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Replay   B-

Vanguard Cinema / Eastern Show

Year Released: 2003
MPAA Rating: Not Rated
Director: Lee Bonner
Writers: Lee Bonner, Sean Paul Murphy
Cast: Fisher Stevens, Michael Buscemi, Rebecca Mader, Nestor Serrano, Chance Kelly, Shae D'Lyn, Mary Birdsong.

Review by Michael Scrutchin

The tagline for 1947's Lady in the Lake exclaimed, "You and Robert Montgomery solve a murder mystery together!" Shot from the point-of-view of a detective, the film gave viewers the detective's eyes, urging active participation in trying to unravel the mystery. A similar gimmicky hook distinguishes Replay, a slick low-budget mystery that started making the indie-festival rounds late last year. Replay's two protagonists are police detectives watching footage from surveillance tapes recorded during an attempted heist; we never see the detectives, but we hear their commentary as we watch the tapes along with them, in effect getting our own detective's chair and a chance to solve the case.

The news report that opens the film lays out the basics. Three gunmen broke into the home of gem dealer Seth Collison (Nestor Serrano) to steal a priceless diamond. All three gunmen and Collison's security guard were killed in the shootout that followed. With the bad guys dead and nearly everything captured on 21 hidden cameras, it looks like an open-and-shut case. That is, until detectives Blu (Fisher Stevens) and Scotty (Michael Buscemi) start going through the tapes and come to realize that there must have been an inside man. But who? That's the mystery. We're given six suspects, including Collison's sexy girlfriend (Rebecca Mader), who has a habit of showing up in skimpy negligee when caught by the cameras in Collison's bedroom ("I wish I had her neck," the police-station secretary muses at one point), and even Collison's now-dead security guard (Chance Kelly), who initially seems too dim-witted to be the inside man.

The film plays out in real time as the detectives go through the tapes, pausing, fast-forwarding, rewinding, viewing the same events (including the shootout) from different angles. And when they stop to change tapes, we see a blue screen. It almost sounds like a chore, but Replay works largely because Blu and Scotty are fun to listen to. Their witty banter assures that the film is never a drag, and they quickly develop distinct but shallow personalities. And that's one of the film's failings: the two leads never really develop beyond their superficial personality quirks. Of course, that's almost forgivable considering the presentation, but the six suspects we examine on the tapes also never blossom into interesting characters. The security-cam presentation keeps us at an objective distance from the suspects, but Replay might have made them more interesting by playing with possible motivations -- that is, other than greed. Unfortunately, we never really get to know them and only have a peripheral understanding of their relationships.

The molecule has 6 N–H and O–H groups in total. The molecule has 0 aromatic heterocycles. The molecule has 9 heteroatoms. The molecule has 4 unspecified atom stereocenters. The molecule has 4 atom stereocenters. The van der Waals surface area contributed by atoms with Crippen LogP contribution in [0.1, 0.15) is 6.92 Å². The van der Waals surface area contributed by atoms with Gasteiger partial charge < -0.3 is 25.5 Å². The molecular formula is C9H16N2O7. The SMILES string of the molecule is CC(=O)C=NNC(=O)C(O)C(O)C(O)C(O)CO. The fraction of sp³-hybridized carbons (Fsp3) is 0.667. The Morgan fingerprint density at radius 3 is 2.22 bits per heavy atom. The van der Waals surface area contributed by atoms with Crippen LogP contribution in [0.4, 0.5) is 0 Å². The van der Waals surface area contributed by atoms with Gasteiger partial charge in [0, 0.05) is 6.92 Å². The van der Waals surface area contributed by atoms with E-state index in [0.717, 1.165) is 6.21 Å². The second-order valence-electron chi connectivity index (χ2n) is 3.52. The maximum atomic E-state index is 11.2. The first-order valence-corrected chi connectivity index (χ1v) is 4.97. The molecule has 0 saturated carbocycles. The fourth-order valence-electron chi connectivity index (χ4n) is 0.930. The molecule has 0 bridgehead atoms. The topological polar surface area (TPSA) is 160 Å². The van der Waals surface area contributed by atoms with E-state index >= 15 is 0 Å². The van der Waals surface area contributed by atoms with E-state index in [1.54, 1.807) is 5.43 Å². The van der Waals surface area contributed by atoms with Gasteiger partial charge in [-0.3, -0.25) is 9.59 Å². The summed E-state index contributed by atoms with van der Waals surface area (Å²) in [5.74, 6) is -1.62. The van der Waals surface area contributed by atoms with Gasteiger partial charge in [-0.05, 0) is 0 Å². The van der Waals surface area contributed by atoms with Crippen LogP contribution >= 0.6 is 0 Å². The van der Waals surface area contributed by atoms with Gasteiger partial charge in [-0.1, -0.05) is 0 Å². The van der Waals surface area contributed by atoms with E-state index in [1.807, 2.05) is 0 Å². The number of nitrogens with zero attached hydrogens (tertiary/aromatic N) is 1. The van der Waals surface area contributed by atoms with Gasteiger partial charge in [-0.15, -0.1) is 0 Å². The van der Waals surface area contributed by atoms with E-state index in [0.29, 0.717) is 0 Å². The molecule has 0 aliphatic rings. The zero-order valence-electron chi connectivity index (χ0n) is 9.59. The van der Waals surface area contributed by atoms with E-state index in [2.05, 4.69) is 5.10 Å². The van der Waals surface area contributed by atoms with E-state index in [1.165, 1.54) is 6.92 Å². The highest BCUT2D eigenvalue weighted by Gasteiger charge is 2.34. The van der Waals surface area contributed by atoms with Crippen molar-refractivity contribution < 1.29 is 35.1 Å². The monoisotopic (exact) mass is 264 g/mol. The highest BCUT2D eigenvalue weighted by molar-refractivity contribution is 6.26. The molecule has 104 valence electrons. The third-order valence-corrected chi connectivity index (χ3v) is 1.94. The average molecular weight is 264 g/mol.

Sleek, stylish, and cunning, Replay is engaging but ultimately forgettable. To the film's credit, co-writer/editor Sean Paul Murphy and co-writer/director Lee Boner never cheat in regards to the mystery. All the clues are here, and the red herrings that might steer us in the wrong direction can be spotted and discarded by perceptive viewers. It's often the little details that point to the truth, such as the way a character looks at his watch -- is he anxious, or just casually checking the time? PopMatters film critic Marco Lanzagorta called it "an early step toward the inevitable fusion of film and videogames into a single sensorial-cognitive experience," but more apt examples of that trend might be the many strikingly cinematic PlayStation games from the past few years or Tom Tykwer's Run Lola Run, with its thrilling race-against-time/fail/game over/restart structure. Replay would be more suitably compared to the experience of playing a certain board game. Early on, one of the detectives jokes, "It's almost like playing Clue."

Review published 07.26.2004.

Editor's Note: Replay was recut and retitled 21 Eyes for its 2006 DVD release from Vanguard Cinema.

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